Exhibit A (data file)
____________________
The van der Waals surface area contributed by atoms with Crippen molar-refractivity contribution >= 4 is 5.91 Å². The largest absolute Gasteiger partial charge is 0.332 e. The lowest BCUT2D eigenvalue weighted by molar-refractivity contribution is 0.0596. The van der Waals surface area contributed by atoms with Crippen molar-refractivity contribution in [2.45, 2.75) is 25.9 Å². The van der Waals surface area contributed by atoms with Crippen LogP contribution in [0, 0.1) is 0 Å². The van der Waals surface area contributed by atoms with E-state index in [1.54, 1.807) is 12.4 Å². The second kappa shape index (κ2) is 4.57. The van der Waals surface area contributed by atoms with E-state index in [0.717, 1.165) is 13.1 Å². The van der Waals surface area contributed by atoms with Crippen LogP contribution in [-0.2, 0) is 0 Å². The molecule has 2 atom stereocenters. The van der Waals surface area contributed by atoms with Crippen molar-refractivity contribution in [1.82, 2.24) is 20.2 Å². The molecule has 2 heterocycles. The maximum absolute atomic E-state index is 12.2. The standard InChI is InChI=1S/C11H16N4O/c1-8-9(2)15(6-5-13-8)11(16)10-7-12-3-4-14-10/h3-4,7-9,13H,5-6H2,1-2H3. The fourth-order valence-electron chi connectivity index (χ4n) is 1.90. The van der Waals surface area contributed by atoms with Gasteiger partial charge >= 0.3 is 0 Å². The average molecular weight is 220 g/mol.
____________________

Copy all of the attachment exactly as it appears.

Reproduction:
The van der Waals surface area contributed by atoms with Crippen molar-refractivity contribution >= 4 is 5.91 Å². The largest absolute Gasteiger partial charge is 0.332 e. The lowest BCUT2D eigenvalue weighted by molar-refractivity contribution is 0.0596. The van der Waals surface area contributed by atoms with Crippen molar-refractivity contribution in [2.45, 2.75) is 25.9 Å². The van der Waals surface area contributed by atoms with Crippen LogP contribution in [0, 0.1) is 0 Å². The van der Waals surface area contributed by atoms with E-state index in [1.54, 1.807) is 12.4 Å². The second kappa shape index (κ2) is 4.57. The van der Waals surface area contributed by atoms with E-state index in [0.717, 1.165) is 13.1 Å². The van der Waals surface area contributed by atoms with Crippen LogP contribution in [-0.2, 0) is 0 Å². The molecule has 2 atom stereocenters. The van der Waals surface area contributed by atoms with Crippen molar-refractivity contribution in [1.82, 2.24) is 20.2 Å². The molecule has 2 heterocycles. The maximum absolute atomic E-state index is 12.2. The standard InChI is InChI=1S/C11H16N4O/c1-8-9(2)15(6-5-13-8)11(16)10-7-12-3-4-14-10/h3-4,7-9,13H,5-6H2,1-2H3. The fourth-order valence-electron chi connectivity index (χ4n) is 1.90. The van der Waals surface area contributed by atoms with Gasteiger partial charge >= 0.3 is 0 Å². The average molecular weight is 220 g/mol.